July 21st, 2017
Reminder to self: The person, who can make you feel everything good, is also the one who can make you feel like nothing.
Connecting and loving a person isn’t hard. It’s about letting them go after everything they’ve done for you because of everything they’ve done to you. It’s hard because unknowingly, they became this part of your life that you thought was irreplaceable, moments so powerful they will remain frozen in time. It’s harder because somewhere down the line you starting defining every ounce of your self-worth by their opinion of you. Was I that weak? Am I that weak? Yes, I am. And it’s time I admitted that out loud.
It’s like how John Green puts it, “You can never love a person as much as you miss them”. I’ve read the fault in our stars and the only thing that separated two teenagers in love was cancer. But what happens in real life is that the cancer is often metaphorical. The cancer is every mistake you make, the ego and the inability to accept that comes along with it, the inability to forgive and need for validation from the person that gave you all of the above feelings in the first place. No one else can fix this for you. People will often tell you, don’t ever let them go, they’re the best thing that ever happened to you. My mind whispers, weren’t they also the worst?
There’s a reason why quarter life existential crisis should now officially be a thing. It happens, and I feel it happening to everyone around me. But why does it feel like it’s just me right now? Because I learnt something called dependence. I learnt to lean on someone and when we couldn’t fix the one thing that went wrong, I knew my universe starting feeling like a black hole that was sucking out all the good that was ever there, including the good I created. When you give a part of your life to someone important, you’re subtly giving up a piece of yourself. So when you let them go, you’re letting yourself go too. You will listen to the Scientist on repeat, the line that says, “Oh, take me back to the start”, and because you’ve been the fixer your whole life you will keep trying. You will overanalyze and then teach yourself that people are replaceable. Did I sound harsh? Maybe. Is this the truth though? Yes.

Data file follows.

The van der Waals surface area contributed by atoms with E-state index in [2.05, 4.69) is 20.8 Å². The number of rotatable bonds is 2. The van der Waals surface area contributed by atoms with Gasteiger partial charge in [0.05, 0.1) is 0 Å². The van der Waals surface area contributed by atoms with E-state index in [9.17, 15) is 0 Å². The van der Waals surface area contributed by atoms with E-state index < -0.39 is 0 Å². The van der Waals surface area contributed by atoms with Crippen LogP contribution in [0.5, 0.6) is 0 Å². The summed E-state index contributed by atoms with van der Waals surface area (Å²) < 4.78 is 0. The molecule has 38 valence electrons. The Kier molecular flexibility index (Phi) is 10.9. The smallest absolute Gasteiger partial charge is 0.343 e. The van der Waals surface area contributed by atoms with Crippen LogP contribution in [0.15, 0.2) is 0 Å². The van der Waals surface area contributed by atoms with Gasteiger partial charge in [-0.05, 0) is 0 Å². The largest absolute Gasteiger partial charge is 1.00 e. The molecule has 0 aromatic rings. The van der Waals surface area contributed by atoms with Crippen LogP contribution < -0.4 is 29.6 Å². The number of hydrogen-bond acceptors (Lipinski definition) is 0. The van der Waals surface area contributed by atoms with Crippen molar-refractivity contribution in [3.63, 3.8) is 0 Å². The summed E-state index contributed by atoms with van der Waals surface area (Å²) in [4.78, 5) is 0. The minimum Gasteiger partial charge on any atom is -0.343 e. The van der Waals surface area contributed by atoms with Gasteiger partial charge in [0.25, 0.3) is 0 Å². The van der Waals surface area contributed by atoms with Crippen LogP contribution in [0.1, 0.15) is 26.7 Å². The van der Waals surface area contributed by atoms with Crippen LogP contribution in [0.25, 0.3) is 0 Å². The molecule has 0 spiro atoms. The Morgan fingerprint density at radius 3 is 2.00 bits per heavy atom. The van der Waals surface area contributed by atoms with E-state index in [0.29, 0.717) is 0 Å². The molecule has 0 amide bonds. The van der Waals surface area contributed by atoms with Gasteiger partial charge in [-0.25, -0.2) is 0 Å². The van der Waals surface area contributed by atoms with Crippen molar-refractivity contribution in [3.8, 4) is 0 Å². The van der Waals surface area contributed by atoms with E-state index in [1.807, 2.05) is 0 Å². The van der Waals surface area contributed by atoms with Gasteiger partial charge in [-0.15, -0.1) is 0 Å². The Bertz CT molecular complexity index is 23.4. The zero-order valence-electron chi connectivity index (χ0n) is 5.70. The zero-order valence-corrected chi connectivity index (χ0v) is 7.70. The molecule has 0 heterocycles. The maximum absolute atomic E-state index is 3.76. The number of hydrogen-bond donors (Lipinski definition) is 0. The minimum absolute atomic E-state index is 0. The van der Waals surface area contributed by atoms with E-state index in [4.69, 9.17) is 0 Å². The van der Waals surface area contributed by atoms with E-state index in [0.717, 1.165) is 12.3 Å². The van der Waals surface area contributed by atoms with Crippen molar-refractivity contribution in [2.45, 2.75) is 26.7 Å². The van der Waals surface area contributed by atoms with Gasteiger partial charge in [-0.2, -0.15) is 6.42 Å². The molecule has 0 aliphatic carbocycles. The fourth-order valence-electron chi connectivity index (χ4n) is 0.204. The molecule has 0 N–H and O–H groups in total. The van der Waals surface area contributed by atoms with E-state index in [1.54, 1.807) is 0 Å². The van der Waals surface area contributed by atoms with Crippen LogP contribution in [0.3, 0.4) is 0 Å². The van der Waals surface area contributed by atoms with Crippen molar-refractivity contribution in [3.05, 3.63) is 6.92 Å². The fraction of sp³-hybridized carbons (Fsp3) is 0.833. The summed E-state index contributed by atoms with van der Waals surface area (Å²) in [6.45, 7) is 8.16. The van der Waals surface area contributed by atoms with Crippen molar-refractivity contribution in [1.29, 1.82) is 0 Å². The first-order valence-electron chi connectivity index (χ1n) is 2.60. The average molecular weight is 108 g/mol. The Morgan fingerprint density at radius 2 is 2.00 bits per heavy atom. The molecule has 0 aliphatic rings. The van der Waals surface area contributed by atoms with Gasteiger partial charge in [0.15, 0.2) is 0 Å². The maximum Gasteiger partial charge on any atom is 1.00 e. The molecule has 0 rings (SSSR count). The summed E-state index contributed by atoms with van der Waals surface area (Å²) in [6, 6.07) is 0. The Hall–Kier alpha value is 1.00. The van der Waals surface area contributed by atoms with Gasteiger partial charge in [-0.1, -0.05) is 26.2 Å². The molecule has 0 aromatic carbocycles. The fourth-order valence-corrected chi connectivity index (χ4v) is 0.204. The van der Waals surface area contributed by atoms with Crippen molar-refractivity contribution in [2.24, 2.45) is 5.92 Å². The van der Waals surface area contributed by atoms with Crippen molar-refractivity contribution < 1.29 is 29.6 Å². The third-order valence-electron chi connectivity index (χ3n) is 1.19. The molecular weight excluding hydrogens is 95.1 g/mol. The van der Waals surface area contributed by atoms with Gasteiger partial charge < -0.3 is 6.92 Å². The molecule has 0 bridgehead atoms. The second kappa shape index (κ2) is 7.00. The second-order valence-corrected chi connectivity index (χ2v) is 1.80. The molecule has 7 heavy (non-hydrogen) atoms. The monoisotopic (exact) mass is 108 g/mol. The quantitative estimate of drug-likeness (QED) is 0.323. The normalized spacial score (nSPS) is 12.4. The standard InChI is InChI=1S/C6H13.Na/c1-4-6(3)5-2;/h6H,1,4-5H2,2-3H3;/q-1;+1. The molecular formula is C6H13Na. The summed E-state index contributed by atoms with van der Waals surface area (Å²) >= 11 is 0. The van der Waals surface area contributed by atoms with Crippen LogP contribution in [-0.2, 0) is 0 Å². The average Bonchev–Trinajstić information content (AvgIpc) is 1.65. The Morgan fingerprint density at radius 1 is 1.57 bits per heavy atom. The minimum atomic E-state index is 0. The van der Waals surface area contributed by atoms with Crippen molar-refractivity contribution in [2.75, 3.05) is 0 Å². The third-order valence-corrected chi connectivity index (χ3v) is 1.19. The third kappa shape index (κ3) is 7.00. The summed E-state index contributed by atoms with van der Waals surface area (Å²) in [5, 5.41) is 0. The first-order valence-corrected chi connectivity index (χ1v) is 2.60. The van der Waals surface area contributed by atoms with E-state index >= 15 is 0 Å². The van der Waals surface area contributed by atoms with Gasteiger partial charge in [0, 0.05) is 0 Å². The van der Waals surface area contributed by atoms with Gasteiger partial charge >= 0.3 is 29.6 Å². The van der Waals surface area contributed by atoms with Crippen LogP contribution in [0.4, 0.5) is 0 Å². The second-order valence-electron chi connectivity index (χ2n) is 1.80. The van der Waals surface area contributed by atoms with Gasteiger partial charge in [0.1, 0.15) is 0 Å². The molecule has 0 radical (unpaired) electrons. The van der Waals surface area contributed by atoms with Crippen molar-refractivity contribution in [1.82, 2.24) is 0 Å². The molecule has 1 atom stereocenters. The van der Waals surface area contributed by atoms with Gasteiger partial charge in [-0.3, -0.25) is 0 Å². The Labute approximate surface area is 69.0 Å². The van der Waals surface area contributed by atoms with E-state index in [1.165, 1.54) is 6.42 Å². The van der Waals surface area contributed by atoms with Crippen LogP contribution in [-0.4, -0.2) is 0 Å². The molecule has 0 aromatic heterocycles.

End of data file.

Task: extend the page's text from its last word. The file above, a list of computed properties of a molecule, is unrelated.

Here is what fucks all of us up from the time we are teenagers: The conditioning that every story must have a happy ending. Because, sadness like everything negative must take a seat in that cupboard like the tea set your mother will only admire but not use. Remember when God punished Adam when he ate the apple? He brought seasons to the earth. Here is where Adam went wrong. The seasons didn’t merely refer to climatic conditions; they were also what people would do to each other. People are like seasons. Everything is happy and full of songs in the spring, summer will show you just how much heat the two of you will take, autumn is where the leaves will wither and so might the bond you share, rain is where you’ll hope that the water will cover up for the tears you can’t stop and then finally winter to give you nostalgia. Now nostalgia is a curse. It won’t just remind you of what you had, but what you have now and who you’ve become.
Here’s what the last person who was part of my fixing process left me:
“Funny how leaving is significant,
Some people actually left,
Some never left,
Quite a few never existed”.
And finally, here’s to the person who made me understand why I go through, what I go through:
“Trauma is what you turn into a masterpiece”.